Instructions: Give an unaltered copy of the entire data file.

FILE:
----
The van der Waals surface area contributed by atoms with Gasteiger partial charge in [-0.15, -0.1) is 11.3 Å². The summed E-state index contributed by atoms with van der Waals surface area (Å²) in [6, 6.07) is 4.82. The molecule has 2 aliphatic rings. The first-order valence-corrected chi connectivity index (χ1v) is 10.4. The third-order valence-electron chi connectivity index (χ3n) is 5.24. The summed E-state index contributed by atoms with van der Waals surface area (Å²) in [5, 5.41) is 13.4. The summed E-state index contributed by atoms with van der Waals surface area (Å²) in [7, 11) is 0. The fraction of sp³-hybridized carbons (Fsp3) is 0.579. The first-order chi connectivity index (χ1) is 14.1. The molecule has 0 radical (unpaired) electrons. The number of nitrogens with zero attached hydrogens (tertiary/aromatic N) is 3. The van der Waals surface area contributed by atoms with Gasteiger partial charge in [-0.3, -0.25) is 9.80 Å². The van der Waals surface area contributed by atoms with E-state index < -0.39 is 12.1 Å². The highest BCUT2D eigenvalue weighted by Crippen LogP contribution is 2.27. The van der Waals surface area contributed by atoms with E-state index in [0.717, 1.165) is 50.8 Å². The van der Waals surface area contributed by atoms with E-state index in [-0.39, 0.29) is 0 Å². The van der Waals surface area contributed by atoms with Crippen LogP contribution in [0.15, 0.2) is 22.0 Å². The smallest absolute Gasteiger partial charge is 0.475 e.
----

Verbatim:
The van der Waals surface area contributed by atoms with Gasteiger partial charge in [-0.15, -0.1) is 11.3 Å². The summed E-state index contributed by atoms with van der Waals surface area (Å²) in [6, 6.07) is 4.82. The molecule has 2 aliphatic rings. The first-order valence-corrected chi connectivity index (χ1v) is 10.4. The third-order valence-electron chi connectivity index (χ3n) is 5.24. The summed E-state index contributed by atoms with van der Waals surface area (Å²) in [5, 5.41) is 13.4. The summed E-state index contributed by atoms with van der Waals surface area (Å²) in [7, 11) is 0. The fraction of sp³-hybridized carbons (Fsp3) is 0.579. The first-order chi connectivity index (χ1) is 14.1. The molecule has 0 radical (unpaired) electrons. The number of nitrogens with zero attached hydrogens (tertiary/aromatic N) is 3. The van der Waals surface area contributed by atoms with Gasteiger partial charge in [-0.3, -0.25) is 9.80 Å². The van der Waals surface area contributed by atoms with E-state index < -0.39 is 12.1 Å². The highest BCUT2D eigenvalue weighted by Crippen LogP contribution is 2.27. The van der Waals surface area contributed by atoms with E-state index in [0.717, 1.165) is 50.8 Å². The van der Waals surface area contributed by atoms with E-state index in [-0.39, 0.29) is 0 Å². The van der Waals surface area contributed by atoms with Crippen LogP contribution in [0.15, 0.2) is 22.0 Å². The smallest absolute Gasteiger partial charge is 0.475 e.